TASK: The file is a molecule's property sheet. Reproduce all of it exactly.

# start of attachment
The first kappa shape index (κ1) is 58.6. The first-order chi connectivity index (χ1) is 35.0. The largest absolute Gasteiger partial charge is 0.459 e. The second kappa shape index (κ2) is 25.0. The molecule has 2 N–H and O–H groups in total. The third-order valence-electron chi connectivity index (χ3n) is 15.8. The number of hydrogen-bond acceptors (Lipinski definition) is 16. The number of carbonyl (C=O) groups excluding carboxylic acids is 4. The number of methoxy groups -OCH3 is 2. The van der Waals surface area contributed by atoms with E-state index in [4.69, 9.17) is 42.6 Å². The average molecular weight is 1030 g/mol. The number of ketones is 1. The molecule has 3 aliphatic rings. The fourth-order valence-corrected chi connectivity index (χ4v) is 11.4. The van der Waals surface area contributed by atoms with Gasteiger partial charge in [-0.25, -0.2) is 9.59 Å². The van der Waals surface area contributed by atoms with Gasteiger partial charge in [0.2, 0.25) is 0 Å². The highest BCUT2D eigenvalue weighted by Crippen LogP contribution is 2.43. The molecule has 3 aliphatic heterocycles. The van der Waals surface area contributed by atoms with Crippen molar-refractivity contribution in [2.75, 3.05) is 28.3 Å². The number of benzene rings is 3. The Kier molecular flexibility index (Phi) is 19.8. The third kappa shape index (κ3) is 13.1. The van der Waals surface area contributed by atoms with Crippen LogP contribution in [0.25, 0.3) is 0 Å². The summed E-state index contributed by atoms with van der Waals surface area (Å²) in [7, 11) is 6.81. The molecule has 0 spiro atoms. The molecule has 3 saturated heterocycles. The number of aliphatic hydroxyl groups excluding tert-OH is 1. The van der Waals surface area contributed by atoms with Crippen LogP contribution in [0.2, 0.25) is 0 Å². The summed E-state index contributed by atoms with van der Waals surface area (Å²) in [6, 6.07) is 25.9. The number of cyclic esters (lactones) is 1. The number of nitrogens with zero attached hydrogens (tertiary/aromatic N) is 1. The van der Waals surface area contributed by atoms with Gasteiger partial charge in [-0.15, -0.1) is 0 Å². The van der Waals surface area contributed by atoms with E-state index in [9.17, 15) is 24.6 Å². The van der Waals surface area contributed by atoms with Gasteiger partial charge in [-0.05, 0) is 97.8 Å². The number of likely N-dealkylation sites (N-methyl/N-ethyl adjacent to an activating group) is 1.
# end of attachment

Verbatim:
The first kappa shape index (κ1) is 58.6. The first-order chi connectivity index (χ1) is 35.0. The largest absolute Gasteiger partial charge is 0.459 e. The second kappa shape index (κ2) is 25.0. The molecule has 2 N–H and O–H groups in total. The third-order valence-electron chi connectivity index (χ3n) is 15.8. The number of hydrogen-bond acceptors (Lipinski definition) is 16. The number of carbonyl (C=O) groups excluding carboxylic acids is 4. The number of methoxy groups -OCH3 is 2. The van der Waals surface area contributed by atoms with E-state index in [4.69, 9.17) is 42.6 Å². The average molecular weight is 1030 g/mol. The number of ketones is 1. The molecule has 3 aliphatic rings. The fourth-order valence-corrected chi connectivity index (χ4v) is 11.4. The van der Waals surface area contributed by atoms with Gasteiger partial charge in [-0.25, -0.2) is 9.59 Å². The van der Waals surface area contributed by atoms with Gasteiger partial charge in [0.2, 0.25) is 0 Å². The highest BCUT2D eigenvalue weighted by Crippen LogP contribution is 2.43. The molecule has 3 aliphatic heterocycles. The van der Waals surface area contributed by atoms with Crippen molar-refractivity contribution in [2.75, 3.05) is 28.3 Å². The number of benzene rings is 3. The Kier molecular flexibility index (Phi) is 19.8. The third kappa shape index (κ3) is 13.1. The van der Waals surface area contributed by atoms with Crippen LogP contribution in [0.25, 0.3) is 0 Å². The summed E-state index contributed by atoms with van der Waals surface area (Å²) in [7, 11) is 6.81. The molecule has 0 spiro atoms. The molecule has 3 saturated heterocycles. The number of aliphatic hydroxyl groups excluding tert-OH is 1. The van der Waals surface area contributed by atoms with Crippen LogP contribution in [0.2, 0.25) is 0 Å². The summed E-state index contributed by atoms with van der Waals surface area (Å²) in [6, 6.07) is 25.9. The number of cyclic esters (lactones) is 1. The number of nitrogens with zero attached hydrogens (tertiary/aromatic N) is 1. The van der Waals surface area contributed by atoms with Gasteiger partial charge in [-0.15, -0.1) is 0 Å². The van der Waals surface area contributed by atoms with E-state index in [9.17, 15) is 24.6 Å². The van der Waals surface area contributed by atoms with Gasteiger partial charge in [-0.05, 0) is 97.8 Å². The number of likely N-dealkylation sites (N-methyl/N-ethyl adjacent to an activating group) is 1.